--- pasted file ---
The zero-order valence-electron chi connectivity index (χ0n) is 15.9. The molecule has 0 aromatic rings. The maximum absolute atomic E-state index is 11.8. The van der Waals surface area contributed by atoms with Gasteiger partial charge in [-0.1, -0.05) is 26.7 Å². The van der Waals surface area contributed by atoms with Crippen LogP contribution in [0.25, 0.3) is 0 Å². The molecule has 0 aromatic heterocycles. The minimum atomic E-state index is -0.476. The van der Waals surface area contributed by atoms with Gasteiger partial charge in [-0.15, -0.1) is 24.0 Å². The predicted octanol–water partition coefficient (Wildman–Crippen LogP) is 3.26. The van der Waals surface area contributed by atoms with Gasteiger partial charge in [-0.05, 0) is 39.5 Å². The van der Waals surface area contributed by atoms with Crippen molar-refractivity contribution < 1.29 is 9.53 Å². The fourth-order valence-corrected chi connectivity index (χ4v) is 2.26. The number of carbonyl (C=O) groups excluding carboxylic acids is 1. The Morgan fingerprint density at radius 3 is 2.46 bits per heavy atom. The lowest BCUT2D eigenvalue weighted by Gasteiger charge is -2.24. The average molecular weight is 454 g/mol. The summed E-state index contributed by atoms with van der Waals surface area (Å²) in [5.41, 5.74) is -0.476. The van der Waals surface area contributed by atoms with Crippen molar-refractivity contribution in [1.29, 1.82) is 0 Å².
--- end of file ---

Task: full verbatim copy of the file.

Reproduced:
The zero-order valence-electron chi connectivity index (χ0n) is 15.9. The molecule has 0 aromatic rings. The maximum absolute atomic E-state index is 11.8. The van der Waals surface area contributed by atoms with Gasteiger partial charge in [-0.1, -0.05) is 26.7 Å². The van der Waals surface area contributed by atoms with Crippen LogP contribution in [0.25, 0.3) is 0 Å². The molecule has 0 aromatic heterocycles. The minimum atomic E-state index is -0.476. The van der Waals surface area contributed by atoms with Gasteiger partial charge in [-0.15, -0.1) is 24.0 Å². The predicted octanol–water partition coefficient (Wildman–Crippen LogP) is 3.26. The van der Waals surface area contributed by atoms with Gasteiger partial charge in [-0.05, 0) is 39.5 Å². The van der Waals surface area contributed by atoms with Crippen molar-refractivity contribution < 1.29 is 9.53 Å². The fourth-order valence-corrected chi connectivity index (χ4v) is 2.26. The number of carbonyl (C=O) groups excluding carboxylic acids is 1. The Morgan fingerprint density at radius 3 is 2.46 bits per heavy atom. The lowest BCUT2D eigenvalue weighted by Gasteiger charge is -2.24. The average molecular weight is 454 g/mol. The summed E-state index contributed by atoms with van der Waals surface area (Å²) in [5.41, 5.74) is -0.476. The van der Waals surface area contributed by atoms with Crippen molar-refractivity contribution in [1.29, 1.82) is 0 Å².